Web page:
While taxis sometimes serve tour groups or shuttle conference-goers during the day, their busiest times are evenings, when they typically take people to and from downtown restaurants and bars.
City officials are considering some changes to the taxi regulations and their enforcement.
"The main thing is we're getting so many taxi companies," Police Chief Mike Martin said. "I hate to use the word 'regulate,' but we need to organize it. We need some conformity to where the citizens are protected."
One of the current protections is that every taxi driver has to pass a police background check.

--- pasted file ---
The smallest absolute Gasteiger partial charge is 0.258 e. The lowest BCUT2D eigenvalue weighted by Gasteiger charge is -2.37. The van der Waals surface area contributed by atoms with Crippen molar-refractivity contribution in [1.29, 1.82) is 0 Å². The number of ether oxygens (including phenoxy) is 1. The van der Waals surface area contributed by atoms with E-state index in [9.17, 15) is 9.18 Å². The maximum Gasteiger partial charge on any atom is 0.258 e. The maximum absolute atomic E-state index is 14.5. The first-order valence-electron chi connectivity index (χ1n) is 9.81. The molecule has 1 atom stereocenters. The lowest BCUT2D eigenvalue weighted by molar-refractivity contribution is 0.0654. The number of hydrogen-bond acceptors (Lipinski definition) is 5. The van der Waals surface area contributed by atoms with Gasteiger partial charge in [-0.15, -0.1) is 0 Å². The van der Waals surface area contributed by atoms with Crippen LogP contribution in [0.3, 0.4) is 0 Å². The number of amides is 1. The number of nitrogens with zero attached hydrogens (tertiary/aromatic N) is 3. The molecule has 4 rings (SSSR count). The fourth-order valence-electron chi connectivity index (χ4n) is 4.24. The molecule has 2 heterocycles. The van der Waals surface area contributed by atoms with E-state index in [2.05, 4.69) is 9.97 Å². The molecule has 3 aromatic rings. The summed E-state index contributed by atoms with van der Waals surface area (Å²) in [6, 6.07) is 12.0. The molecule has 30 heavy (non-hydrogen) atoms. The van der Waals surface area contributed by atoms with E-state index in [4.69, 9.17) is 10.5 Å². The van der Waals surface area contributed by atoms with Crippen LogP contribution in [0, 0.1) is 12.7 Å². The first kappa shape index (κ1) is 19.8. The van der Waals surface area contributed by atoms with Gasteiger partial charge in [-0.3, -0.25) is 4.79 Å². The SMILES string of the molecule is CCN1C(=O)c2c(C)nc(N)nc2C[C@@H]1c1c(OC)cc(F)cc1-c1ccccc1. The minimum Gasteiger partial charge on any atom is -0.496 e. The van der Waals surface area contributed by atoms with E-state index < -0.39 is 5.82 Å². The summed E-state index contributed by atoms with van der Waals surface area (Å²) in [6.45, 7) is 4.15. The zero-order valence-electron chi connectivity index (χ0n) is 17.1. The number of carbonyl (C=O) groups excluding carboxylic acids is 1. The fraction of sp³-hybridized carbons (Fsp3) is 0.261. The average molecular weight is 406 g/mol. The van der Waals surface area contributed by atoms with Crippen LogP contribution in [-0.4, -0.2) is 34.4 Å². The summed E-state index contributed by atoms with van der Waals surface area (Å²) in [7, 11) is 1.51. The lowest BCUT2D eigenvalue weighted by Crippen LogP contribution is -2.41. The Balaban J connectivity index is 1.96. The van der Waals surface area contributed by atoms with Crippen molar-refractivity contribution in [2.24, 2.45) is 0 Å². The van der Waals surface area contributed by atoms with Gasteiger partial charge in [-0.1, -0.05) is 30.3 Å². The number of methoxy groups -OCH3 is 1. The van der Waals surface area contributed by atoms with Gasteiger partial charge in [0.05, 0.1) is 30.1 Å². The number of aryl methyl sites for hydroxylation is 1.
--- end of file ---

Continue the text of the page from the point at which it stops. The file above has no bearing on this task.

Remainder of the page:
"Sometimes it's hard for us to keep up with it, and sometimes there are people operating taxis without a license or any background check," Martin said.
Shane McKinney, manager of Rock Star taxi, said his biggest concern with the city is that police are too quick to order taxis to move on when riders start boarding unexpectedly in the middle of a block.
"We can't always pull over," he said. "These (passengers) are drunk, and they're in the middle of the street, and they want a ride. We can't make them hurry up."
Mayor George "Pat" Patterson said city officials will get taxi owners' input before recommending any new regulations, probably in November, and that all issues will be on the table.
"We want to make sure they have liability insurance, correct identification, correct tags," he said. "We're looking at the possibility of requiring meters. We're looking at all aspects of the taxi business."